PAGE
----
But I suspected when the founders agreed to let Bravo buy them, it was pretty much the beginning of the end, but, they were small business owners. Who was I to tell them "no, I forbid you to ever make money off your backbreaking creative endeavour." If someone offered me a lot of money to buy my blog, I doubt I'd be able to say no.

In a way, I feel like it was inevitable. People usually get burnt out running organizations. Things that start small on the internet blow up and burst (or mature and change). The body of Twop will likely live on for quite a while, but the spirit is going to die. Without the founders the spirit of the site is gone.

Television Without Pity is Gone. Long Live Twop! ---catrina (my Twop name)

Update on "Pushing Out Legals"

Last week the Washington Post wrote a story about Nelson Lopez, a legal Virginia resident who was possibly going to be denied the right to in-state college tutuion fees because his parents are illegal immigrants.

Well shortly after the Post's story appeared suddenly the University of Virginia decided to grant him one of the special circumstances waivers, so the kid gets to pay the same rate as every other legal Virginia resident.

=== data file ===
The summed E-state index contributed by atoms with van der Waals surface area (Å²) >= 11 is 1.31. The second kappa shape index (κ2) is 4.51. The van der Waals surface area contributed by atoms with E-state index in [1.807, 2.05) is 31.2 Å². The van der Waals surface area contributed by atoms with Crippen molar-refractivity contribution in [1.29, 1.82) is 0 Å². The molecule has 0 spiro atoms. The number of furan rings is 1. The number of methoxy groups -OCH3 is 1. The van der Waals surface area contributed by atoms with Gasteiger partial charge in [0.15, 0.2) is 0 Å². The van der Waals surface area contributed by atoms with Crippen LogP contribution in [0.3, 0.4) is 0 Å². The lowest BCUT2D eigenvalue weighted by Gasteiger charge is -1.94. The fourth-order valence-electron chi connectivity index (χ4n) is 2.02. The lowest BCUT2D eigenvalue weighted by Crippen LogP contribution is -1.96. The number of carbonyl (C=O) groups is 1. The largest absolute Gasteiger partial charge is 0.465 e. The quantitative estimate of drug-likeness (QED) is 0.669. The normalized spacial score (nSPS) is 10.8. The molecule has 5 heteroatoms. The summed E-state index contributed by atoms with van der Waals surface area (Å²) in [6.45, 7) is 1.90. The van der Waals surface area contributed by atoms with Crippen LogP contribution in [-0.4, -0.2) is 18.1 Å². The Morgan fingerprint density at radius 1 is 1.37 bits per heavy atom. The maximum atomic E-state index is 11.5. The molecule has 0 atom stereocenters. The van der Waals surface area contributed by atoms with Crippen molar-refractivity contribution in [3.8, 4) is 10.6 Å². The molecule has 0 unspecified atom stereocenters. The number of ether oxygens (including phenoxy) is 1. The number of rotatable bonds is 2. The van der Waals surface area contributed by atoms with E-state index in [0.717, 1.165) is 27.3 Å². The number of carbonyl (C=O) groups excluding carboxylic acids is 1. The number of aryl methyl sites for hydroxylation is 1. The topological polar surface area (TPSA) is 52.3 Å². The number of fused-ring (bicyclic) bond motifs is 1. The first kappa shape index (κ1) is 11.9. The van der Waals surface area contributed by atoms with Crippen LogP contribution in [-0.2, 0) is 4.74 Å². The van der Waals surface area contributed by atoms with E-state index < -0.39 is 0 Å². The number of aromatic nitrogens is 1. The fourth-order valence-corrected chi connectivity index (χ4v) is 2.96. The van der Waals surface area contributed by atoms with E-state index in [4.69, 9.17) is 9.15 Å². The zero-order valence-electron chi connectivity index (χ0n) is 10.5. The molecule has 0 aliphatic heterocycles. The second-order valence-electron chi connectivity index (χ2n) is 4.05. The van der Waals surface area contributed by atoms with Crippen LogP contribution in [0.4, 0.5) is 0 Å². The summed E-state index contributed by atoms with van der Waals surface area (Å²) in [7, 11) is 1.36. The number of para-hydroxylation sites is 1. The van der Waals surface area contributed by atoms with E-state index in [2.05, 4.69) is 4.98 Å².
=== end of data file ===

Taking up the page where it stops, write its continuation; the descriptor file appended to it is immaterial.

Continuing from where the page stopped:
Apparently the state attorney general's office responded to a request for clarification as to when such waivers could be granted.

"I think in circumstances where an applicant has spent his or her life in Virginia, has been educated in Virginia schools, has gotten his or her driver's license in Virginia -- even though financially dependent on their parents -- that individual has done all that he or she could do at that age to establish a domicile independent of their parents. I think the memo was helpful to us in pointing the way," [said Andrea Leeds Armstrong of U-Va.'s committee on Virginia status.]
I get the idea that they would like to look and see how much of a resident the student is, getting a drivers' licence, etc. But why should becoming financially independent of their parents and establishing a separate home be part of those requirements?

The only explaination I could even think of is that the state wants the legal (adult) children of illegal immigrants to make sure that they aren't tainted by their parents somehow. Seriously, why else require they not be like every other 18-22 year old who gets help for college from their parents, including sometimes living at home to save money.

By the way, I'm not sure exactly what Lopez's circumstances are, but this is the description of his family from the original story.
He says his family, five people squeezed into a two-bedroom apartment, could never afford out-of-state rates.